Navigating the Neighborhood
You know the story, don’t you? A handful of people feel a call from God to start a church in their neighborhood. They pray about what they might become. They seek guidance and assistance from a retired preacher. After weeks of preparation and prayer, they start a new church that immediately draws people from across the street and all throughout the neighborhood. Soon, the church has enough people and funds for its own building and things really begin to take off! As ministries grow, more and more people find out about this dynamic church and soon commuters from all over the area begin making their way to this neighborhood church.
After a few years, fewer and fewer neighbors are drawn to that church. More churches are planted, driving to a church of their choice becomes much easier, and the neighborhood mainstays who birthed the church accelerate in age and eventually die.
Before they know it, the church becomes a stranger in a strange land and the neighborhood in which they were birthed and exist no longer notices them. For some reason, the neighborhood no longer knows the church, and the church no longer knows the neighborhood.
I guarantee you that this story can be told of almost any church, regardless of location or denomination. Because of these drastic changes that have taken place, churches are facing struggles that they’ve never known before. Some of the largest struggles include…
- Finding authentic and organic ways to reach the community surrounding the church when a majority of church members don’t live in that community.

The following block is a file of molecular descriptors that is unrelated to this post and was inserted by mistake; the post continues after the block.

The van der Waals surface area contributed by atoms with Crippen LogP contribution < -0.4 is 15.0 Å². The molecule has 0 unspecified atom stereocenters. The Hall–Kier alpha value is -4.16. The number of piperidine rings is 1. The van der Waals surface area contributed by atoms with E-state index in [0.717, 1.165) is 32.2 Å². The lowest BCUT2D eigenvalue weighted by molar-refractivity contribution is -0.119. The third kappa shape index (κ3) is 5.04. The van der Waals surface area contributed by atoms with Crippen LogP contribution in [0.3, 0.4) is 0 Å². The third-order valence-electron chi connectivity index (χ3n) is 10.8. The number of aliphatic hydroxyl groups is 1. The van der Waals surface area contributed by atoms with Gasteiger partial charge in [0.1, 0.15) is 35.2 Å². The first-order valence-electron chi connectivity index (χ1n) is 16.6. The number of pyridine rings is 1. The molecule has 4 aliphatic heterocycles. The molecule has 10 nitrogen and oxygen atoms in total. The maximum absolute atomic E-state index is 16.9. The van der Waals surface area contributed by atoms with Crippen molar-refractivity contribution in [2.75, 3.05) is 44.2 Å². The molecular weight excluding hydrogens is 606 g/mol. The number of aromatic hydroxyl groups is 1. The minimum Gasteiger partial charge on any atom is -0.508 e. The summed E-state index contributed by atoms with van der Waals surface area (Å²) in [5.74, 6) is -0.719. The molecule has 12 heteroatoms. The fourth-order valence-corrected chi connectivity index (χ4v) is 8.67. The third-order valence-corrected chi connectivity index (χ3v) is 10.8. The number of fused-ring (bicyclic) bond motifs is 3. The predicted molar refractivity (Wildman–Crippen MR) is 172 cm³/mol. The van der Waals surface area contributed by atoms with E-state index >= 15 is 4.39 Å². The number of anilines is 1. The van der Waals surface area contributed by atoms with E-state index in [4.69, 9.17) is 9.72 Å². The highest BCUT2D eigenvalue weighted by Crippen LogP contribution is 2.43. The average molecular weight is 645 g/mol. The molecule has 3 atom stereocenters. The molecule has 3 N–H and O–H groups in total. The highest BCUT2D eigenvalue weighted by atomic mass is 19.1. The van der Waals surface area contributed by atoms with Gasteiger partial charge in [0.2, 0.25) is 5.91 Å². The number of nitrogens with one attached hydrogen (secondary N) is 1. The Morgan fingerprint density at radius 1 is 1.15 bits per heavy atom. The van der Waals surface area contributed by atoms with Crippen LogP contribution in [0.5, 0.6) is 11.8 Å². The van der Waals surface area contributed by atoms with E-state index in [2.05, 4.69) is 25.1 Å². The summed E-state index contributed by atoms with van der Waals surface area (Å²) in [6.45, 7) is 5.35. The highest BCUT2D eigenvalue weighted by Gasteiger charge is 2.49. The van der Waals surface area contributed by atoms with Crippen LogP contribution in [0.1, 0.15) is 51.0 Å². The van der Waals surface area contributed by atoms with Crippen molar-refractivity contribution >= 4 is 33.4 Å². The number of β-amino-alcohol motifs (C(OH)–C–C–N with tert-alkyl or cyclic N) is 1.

- Engaging the congregation to genuinely care for and minister to that community when they live and care for communities and neighborhoods closer to their home.
- Providing relevant ministry opportunities that speak to those who live around the church and not just those who attend the church.
- Finding common ground with neighbors who look differently, speak differently, and view family differently than the church does.
- Understanding how to use the collective voice of the church in support of issues and items that are of importance to the local neighborhood.
Chances are, you probably read those bullet points and thought, “Man, this sounds like I’m trying to figure out a mission field!” If you though that, you’re absolutely right. If you’ve ever thought that your church has left your neighborhood behind or vice versa, the only way to fix that relationship is to start from scratch.
Assume you know nothing about your environment or the people who inhabit it. Study hard data, meet people where they live, and be honest about what needs exist and how your church might have to shift in order to meet them.
But before you start trying to change everything about your church, do the work to see what the landscape is really like. There’s a chance that your church might already be doing some things that could meet the unique needs of your neighborhood, but they just don’t know it.
Churches that are birthed in prayer with a clear call to a specific area will struggle, as all churches do. It’s surprising though, how much we can learn about how to be the church to these evolving neighborhoods now by learning more about the passion and prayer that birthed them in the first place.
- Tyler Ward